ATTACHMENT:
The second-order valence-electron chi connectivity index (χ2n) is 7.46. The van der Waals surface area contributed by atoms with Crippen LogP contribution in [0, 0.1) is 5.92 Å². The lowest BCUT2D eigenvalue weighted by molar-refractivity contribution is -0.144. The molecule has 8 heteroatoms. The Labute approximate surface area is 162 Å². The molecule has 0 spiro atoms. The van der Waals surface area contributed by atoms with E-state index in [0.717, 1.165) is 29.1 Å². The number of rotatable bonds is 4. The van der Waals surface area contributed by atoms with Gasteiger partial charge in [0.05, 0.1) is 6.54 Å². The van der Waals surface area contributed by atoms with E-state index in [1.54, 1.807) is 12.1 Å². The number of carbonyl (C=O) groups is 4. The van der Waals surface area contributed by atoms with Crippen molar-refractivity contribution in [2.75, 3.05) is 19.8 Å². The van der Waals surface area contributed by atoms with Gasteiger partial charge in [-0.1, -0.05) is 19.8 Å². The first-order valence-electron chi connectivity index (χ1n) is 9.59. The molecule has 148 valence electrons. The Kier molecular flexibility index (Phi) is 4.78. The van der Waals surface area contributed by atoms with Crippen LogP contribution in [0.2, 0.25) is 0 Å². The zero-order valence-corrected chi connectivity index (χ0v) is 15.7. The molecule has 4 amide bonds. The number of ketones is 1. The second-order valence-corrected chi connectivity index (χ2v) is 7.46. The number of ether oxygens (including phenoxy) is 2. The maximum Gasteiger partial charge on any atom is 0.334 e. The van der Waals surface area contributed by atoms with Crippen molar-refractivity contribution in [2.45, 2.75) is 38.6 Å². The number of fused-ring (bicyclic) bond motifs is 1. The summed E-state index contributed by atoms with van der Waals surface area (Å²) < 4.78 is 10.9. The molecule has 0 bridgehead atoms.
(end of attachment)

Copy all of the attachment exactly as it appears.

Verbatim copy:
The second-order valence-electron chi connectivity index (χ2n) is 7.46. The van der Waals surface area contributed by atoms with Crippen LogP contribution in [0, 0.1) is 5.92 Å². The lowest BCUT2D eigenvalue weighted by molar-refractivity contribution is -0.144. The molecule has 8 heteroatoms. The Labute approximate surface area is 162 Å². The molecule has 0 spiro atoms. The van der Waals surface area contributed by atoms with E-state index in [0.717, 1.165) is 29.1 Å². The number of rotatable bonds is 4. The van der Waals surface area contributed by atoms with Gasteiger partial charge in [0.05, 0.1) is 6.54 Å². The van der Waals surface area contributed by atoms with E-state index in [1.54, 1.807) is 12.1 Å². The number of carbonyl (C=O) groups is 4. The van der Waals surface area contributed by atoms with Crippen molar-refractivity contribution in [2.75, 3.05) is 19.8 Å². The van der Waals surface area contributed by atoms with Gasteiger partial charge in [-0.1, -0.05) is 19.8 Å². The first-order valence-electron chi connectivity index (χ1n) is 9.59. The molecule has 148 valence electrons. The Kier molecular flexibility index (Phi) is 4.78. The van der Waals surface area contributed by atoms with Crippen LogP contribution in [0.2, 0.25) is 0 Å². The zero-order valence-corrected chi connectivity index (χ0v) is 15.7. The molecule has 4 amide bonds. The number of ketones is 1. The second-order valence-corrected chi connectivity index (χ2v) is 7.46. The number of ether oxygens (including phenoxy) is 2. The maximum Gasteiger partial charge on any atom is 0.334 e. The van der Waals surface area contributed by atoms with Crippen molar-refractivity contribution in [2.45, 2.75) is 38.6 Å². The number of fused-ring (bicyclic) bond motifs is 1. The summed E-state index contributed by atoms with van der Waals surface area (Å²) < 4.78 is 10.9. The molecule has 0 bridgehead atoms.